Corporate taxes, growth and welfare in a Schumpeterian economy
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I take a new look at the long-run implications of taxation through the lens of modern Schumpeterian growth theory. I focus on the latest vintage of models that sterilize the scale effect through a process of product proliferation that fragments the aggregate market into submarkets whose size does not increase with the size of the workforce. I show that the following interventions raise welfare: (a) granting full expensibility of R&D to incorporated firms; (b) eliminating the corporate income tax and/or the capital gains tax; (c) reducing taxes on labor and/or consumption. What makes these results remarkable is that in all three cases the endogenous increase in the tax on dividends necessary to balance the budget has a positive effect on growth. A general implication of my analysis is that corporate taxation plays a special role in Schumpeterian economies and provides novel insights on how to design welfare-enhancing tax reforms. © 2007 Elsevier Inc. All rights reserved.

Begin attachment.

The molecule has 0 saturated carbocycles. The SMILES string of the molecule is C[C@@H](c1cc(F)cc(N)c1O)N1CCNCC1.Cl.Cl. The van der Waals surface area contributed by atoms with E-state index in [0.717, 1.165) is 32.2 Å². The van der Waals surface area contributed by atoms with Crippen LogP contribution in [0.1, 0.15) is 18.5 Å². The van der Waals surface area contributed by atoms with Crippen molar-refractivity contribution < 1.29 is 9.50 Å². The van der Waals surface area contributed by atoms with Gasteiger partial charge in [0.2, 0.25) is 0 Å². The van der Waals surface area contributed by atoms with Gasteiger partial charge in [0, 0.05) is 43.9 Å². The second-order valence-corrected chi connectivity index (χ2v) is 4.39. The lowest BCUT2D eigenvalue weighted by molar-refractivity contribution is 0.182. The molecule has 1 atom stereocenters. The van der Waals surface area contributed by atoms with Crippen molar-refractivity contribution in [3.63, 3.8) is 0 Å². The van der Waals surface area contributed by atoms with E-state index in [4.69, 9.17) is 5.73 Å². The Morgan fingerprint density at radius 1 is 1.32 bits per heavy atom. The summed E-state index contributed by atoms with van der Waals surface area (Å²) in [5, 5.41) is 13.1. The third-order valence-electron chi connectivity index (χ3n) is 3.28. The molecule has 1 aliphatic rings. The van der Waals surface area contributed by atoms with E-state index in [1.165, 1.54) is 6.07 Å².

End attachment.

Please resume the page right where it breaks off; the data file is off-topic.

Published Version (Please cite this version)10.1016/j.jet.2006.11.005
Publication InfoPeretto, PF (2007). Corporate taxes, growth and welfare in a Schumpeterian economy. Journal of Economic Theory, 137(1). pp. 353-382. 10.1016/j.jet.2006.11.005. Retrieved from https://hdl.handle.net/10161/1939.
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Professor of Economics
Professor Peretto focuses his research pursuits on industrial organization, technological change, and other aspects pertaining to the field of macroeconomics. His studies have explored a variety of factors, such as international trade, growth and innovation, market structure, corporate taxation, industrial organization, development and the environment, R&D, and more. Much of his analyses of his subjects tend to utilize the endogenous growth theories. He has been publishing his research papers